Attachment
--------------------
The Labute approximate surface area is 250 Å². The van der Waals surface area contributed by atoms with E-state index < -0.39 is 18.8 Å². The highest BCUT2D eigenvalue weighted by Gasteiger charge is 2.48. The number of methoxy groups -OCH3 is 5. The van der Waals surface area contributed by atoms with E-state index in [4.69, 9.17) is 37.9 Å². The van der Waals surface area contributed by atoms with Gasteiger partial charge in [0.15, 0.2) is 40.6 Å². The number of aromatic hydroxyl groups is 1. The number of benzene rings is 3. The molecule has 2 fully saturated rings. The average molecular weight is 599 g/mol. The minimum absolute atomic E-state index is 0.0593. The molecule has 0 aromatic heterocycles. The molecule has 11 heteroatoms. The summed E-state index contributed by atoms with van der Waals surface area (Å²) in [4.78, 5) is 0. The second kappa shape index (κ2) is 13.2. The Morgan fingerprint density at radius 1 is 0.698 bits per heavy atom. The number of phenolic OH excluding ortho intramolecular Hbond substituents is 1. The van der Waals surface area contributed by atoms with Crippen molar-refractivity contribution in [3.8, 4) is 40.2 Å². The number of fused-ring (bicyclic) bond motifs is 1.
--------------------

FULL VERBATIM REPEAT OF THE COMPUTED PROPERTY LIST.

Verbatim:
The Labute approximate surface area is 250 Å². The van der Waals surface area contributed by atoms with E-state index < -0.39 is 18.8 Å². The highest BCUT2D eigenvalue weighted by Gasteiger charge is 2.48. The number of methoxy groups -OCH3 is 5. The van der Waals surface area contributed by atoms with E-state index in [4.69, 9.17) is 37.9 Å². The van der Waals surface area contributed by atoms with Gasteiger partial charge in [0.15, 0.2) is 40.6 Å². The number of aromatic hydroxyl groups is 1. The number of benzene rings is 3. The molecule has 2 fully saturated rings. The average molecular weight is 599 g/mol. The minimum absolute atomic E-state index is 0.0593. The molecule has 0 aromatic heterocycles. The molecule has 11 heteroatoms. The summed E-state index contributed by atoms with van der Waals surface area (Å²) in [4.78, 5) is 0. The second kappa shape index (κ2) is 13.2. The Morgan fingerprint density at radius 1 is 0.698 bits per heavy atom. The number of phenolic OH excluding ortho intramolecular Hbond substituents is 1. The van der Waals surface area contributed by atoms with Crippen molar-refractivity contribution in [3.8, 4) is 40.2 Å². The number of fused-ring (bicyclic) bond motifs is 1.